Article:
I am writing to shed some light on the August 2006 decision of the International Astronomical Union (IAU) to reclassify the status of Pluto from the ninth planet of our solar system to a dwarf planet. All around the world, may people, long accustomed to believing nine planets comprised our solar system, are questioning why scientist have made the decision at this particular moment in history. Below is an explanation which purports to clarify the new criteria set for defining planets and resulting reasons for the decision to revise the status of Pluto.
Scientists attending the annual twenty-sixth meeting of the IAU in Prague, Czech Republic say that reclassifying Pluto was necessary in light of recent discoveries about bodies in our solar system and beyond. The development of powerful new telescopes has allowed scientists to see more features of celestial bodies that would determine their status. Many new celestial bodies have been discovered with features similar to those of Pluto. According to Professor Arlin Cotts of Columbia University in New York, if Pluto had not been stripped of its "planet" status, then many more recently discovered celestial bodies whose orbits and mass resemble features of Pluto, would have had to be included as planets in our solar system.
After much debate, the experts have determined that Pluto does not meet all the requirements for the definition of a "planet", which is "a celestial body that is in orbit around the sun, has a rounded shape, and has a cleared neighborhood around its orbit." Pluto's orbit overlaps that of Neptune. As an icy body, it does not have sufficient mass to be considered a planet.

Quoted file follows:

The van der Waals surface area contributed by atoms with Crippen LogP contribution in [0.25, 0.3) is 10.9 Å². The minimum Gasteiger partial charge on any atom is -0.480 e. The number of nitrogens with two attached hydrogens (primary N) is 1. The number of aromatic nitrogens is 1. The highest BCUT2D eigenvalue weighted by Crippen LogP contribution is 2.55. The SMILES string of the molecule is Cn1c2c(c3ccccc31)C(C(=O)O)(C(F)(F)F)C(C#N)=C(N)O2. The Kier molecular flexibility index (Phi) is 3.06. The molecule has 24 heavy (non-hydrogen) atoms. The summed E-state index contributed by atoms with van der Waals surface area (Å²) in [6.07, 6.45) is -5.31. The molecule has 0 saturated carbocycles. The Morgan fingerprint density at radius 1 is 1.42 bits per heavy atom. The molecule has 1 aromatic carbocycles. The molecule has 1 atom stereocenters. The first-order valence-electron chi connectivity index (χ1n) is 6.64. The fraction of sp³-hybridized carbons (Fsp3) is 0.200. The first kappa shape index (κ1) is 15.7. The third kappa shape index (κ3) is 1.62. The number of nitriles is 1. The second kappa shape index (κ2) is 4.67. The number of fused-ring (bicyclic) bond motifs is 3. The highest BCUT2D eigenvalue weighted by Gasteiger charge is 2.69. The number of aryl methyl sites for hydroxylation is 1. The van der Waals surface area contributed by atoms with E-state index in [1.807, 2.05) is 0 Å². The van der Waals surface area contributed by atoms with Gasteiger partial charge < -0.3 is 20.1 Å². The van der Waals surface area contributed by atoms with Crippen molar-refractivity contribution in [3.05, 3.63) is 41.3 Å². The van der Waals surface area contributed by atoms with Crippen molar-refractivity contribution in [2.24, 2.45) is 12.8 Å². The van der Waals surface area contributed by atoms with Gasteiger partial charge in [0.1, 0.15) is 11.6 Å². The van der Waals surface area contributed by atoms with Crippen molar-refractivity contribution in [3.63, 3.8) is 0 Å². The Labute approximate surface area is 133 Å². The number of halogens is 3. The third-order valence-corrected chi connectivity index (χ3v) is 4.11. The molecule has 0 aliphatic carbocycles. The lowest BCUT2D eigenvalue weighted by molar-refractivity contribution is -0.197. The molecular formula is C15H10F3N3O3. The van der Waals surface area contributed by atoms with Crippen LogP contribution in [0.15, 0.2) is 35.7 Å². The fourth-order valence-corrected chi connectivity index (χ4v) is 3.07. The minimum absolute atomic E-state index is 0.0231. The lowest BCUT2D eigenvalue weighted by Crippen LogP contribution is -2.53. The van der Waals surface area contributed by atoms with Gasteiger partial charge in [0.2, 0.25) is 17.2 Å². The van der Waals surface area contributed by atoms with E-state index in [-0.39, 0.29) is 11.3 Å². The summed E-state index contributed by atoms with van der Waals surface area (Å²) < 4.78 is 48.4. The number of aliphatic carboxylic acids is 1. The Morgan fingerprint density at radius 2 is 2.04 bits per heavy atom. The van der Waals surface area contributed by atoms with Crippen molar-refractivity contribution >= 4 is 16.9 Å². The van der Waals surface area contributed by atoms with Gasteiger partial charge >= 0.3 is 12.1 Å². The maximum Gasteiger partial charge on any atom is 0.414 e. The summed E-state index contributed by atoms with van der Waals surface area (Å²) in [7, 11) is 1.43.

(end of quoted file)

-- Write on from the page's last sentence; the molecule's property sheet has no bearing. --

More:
The questioning of Pluto's status is not new. For a number of years, many scientists have raised questions about it. Since the year 2000, the world-renowned Hayden Planetarium in New York City has not considered Pluto a planet.
According to the changed definition, there are now eight planets in our solar system --all named for the gods and goddesses of antiquity: Mercury, Venus, Earth, Mercury, Jupiter, Saturn, Uranus, Neptune --that meet all the criteria to be considered as "planets".
Pluto, a planet discovered in 1930 and named for the mythological Roman god of the underworld, will henceforth be classified as a "dwarf planet".
I hope the above explanation has offered some clarification of the IAU's decision. Any staff interested in exploring further should consult the Internet by searching with key words, "Pluto" and "IAU".
| Yours sincerely,
| Celestial Star, Information Officer,
*"Arcadia" is a fictitious name.